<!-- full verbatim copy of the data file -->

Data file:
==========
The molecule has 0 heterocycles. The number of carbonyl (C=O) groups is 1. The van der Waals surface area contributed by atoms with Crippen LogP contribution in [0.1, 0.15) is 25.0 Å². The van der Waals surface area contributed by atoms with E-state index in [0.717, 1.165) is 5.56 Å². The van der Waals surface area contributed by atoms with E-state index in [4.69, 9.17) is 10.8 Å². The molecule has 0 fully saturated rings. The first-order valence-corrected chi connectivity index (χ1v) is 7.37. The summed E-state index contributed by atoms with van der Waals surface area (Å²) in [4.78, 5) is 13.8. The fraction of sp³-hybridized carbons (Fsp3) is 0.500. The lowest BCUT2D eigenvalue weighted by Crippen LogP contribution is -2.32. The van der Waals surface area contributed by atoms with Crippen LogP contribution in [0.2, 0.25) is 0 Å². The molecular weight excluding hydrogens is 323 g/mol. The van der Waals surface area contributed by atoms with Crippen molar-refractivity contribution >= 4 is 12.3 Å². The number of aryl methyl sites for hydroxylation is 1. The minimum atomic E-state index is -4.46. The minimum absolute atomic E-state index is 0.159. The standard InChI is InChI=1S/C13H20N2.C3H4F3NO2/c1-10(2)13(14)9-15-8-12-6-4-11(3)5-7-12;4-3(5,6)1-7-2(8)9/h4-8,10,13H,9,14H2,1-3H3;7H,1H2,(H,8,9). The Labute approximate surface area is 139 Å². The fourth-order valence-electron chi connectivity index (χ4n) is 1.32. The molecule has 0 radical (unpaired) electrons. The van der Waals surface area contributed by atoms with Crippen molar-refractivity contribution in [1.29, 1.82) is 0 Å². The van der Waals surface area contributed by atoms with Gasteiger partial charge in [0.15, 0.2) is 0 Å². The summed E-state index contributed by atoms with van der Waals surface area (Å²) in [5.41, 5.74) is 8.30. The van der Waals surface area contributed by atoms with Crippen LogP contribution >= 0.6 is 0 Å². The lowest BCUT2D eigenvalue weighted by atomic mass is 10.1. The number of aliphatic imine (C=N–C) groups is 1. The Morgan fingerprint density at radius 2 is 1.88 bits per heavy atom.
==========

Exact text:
The molecule has 0 heterocycles. The number of carbonyl (C=O) groups is 1. The van der Waals surface area contributed by atoms with Crippen LogP contribution in [0.1, 0.15) is 25.0 Å². The van der Waals surface area contributed by atoms with E-state index in [0.717, 1.165) is 5.56 Å². The van der Waals surface area contributed by atoms with E-state index in [4.69, 9.17) is 10.8 Å². The molecule has 0 fully saturated rings. The first-order valence-corrected chi connectivity index (χ1v) is 7.37. The summed E-state index contributed by atoms with van der Waals surface area (Å²) in [4.78, 5) is 13.8. The fraction of sp³-hybridized carbons (Fsp3) is 0.500. The lowest BCUT2D eigenvalue weighted by Crippen LogP contribution is -2.32. The van der Waals surface area contributed by atoms with Crippen LogP contribution in [0.2, 0.25) is 0 Å². The molecular weight excluding hydrogens is 323 g/mol. The van der Waals surface area contributed by atoms with Crippen molar-refractivity contribution >= 4 is 12.3 Å². The number of aryl methyl sites for hydroxylation is 1. The minimum atomic E-state index is -4.46. The minimum absolute atomic E-state index is 0.159. The standard InChI is InChI=1S/C13H20N2.C3H4F3NO2/c1-10(2)13(14)9-15-8-12-6-4-11(3)5-7-12;4-3(5,6)1-7-2(8)9/h4-8,10,13H,9,14H2,1-3H3;7H,1H2,(H,8,9). The Labute approximate surface area is 139 Å². The fourth-order valence-electron chi connectivity index (χ4n) is 1.32. The molecule has 0 radical (unpaired) electrons. The van der Waals surface area contributed by atoms with Crippen molar-refractivity contribution in [1.29, 1.82) is 0 Å². The van der Waals surface area contributed by atoms with Gasteiger partial charge in [0.15, 0.2) is 0 Å². The summed E-state index contributed by atoms with van der Waals surface area (Å²) in [5.41, 5.74) is 8.30. The van der Waals surface area contributed by atoms with Crippen LogP contribution >= 0.6 is 0 Å². The lowest BCUT2D eigenvalue weighted by atomic mass is 10.1. The number of aliphatic imine (C=N–C) groups is 1. The Morgan fingerprint density at radius 2 is 1.88 bits per heavy atom.